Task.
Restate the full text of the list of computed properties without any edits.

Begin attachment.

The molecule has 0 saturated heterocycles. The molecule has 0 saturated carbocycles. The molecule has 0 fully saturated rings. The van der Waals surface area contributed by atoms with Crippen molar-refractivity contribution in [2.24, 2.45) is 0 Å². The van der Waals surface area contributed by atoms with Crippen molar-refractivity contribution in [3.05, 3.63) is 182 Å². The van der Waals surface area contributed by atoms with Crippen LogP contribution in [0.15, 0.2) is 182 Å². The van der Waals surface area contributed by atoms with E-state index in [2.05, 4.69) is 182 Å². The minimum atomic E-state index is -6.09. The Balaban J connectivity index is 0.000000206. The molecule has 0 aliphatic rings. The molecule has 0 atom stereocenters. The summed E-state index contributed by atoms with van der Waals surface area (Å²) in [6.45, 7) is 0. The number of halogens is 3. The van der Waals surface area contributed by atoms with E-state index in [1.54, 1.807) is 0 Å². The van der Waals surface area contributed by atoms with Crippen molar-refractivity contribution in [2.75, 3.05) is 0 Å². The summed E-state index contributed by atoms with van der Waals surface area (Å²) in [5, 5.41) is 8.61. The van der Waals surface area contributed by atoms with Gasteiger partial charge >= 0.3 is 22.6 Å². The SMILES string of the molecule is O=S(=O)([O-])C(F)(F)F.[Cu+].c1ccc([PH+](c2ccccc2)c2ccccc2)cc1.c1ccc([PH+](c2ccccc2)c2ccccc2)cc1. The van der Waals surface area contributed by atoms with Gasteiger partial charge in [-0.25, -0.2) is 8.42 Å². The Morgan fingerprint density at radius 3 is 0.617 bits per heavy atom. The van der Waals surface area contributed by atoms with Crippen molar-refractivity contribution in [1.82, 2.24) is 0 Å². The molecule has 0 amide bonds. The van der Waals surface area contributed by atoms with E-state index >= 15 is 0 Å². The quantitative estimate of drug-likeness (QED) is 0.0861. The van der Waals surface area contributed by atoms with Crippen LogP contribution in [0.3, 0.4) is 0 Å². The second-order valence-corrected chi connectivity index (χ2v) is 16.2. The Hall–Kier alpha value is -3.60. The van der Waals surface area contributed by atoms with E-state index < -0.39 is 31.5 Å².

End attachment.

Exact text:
The molecule has 0 saturated heterocycles. The molecule has 0 saturated carbocycles. The molecule has 0 fully saturated rings. The van der Waals surface area contributed by atoms with Crippen molar-refractivity contribution in [2.24, 2.45) is 0 Å². The van der Waals surface area contributed by atoms with Crippen molar-refractivity contribution in [3.05, 3.63) is 182 Å². The van der Waals surface area contributed by atoms with Crippen LogP contribution in [0.15, 0.2) is 182 Å². The van der Waals surface area contributed by atoms with E-state index in [2.05, 4.69) is 182 Å². The minimum atomic E-state index is -6.09. The Balaban J connectivity index is 0.000000206. The molecule has 0 aliphatic rings. The molecule has 0 atom stereocenters. The summed E-state index contributed by atoms with van der Waals surface area (Å²) in [6.45, 7) is 0. The number of halogens is 3. The van der Waals surface area contributed by atoms with E-state index in [1.54, 1.807) is 0 Å². The van der Waals surface area contributed by atoms with Crippen molar-refractivity contribution in [2.75, 3.05) is 0 Å². The summed E-state index contributed by atoms with van der Waals surface area (Å²) in [5, 5.41) is 8.61. The van der Waals surface area contributed by atoms with Gasteiger partial charge >= 0.3 is 22.6 Å². The SMILES string of the molecule is O=S(=O)([O-])C(F)(F)F.[Cu+].c1ccc([PH+](c2ccccc2)c2ccccc2)cc1.c1ccc([PH+](c2ccccc2)c2ccccc2)cc1. The van der Waals surface area contributed by atoms with Gasteiger partial charge in [-0.25, -0.2) is 8.42 Å². The Morgan fingerprint density at radius 3 is 0.617 bits per heavy atom. The van der Waals surface area contributed by atoms with Crippen molar-refractivity contribution in [1.82, 2.24) is 0 Å². The molecule has 0 amide bonds. The van der Waals surface area contributed by atoms with E-state index >= 15 is 0 Å². The quantitative estimate of drug-likeness (QED) is 0.0861. The van der Waals surface area contributed by atoms with Crippen LogP contribution in [0.3, 0.4) is 0 Å². The second-order valence-corrected chi connectivity index (χ2v) is 16.2. The Hall–Kier alpha value is -3.60. The van der Waals surface area contributed by atoms with E-state index < -0.39 is 31.5 Å².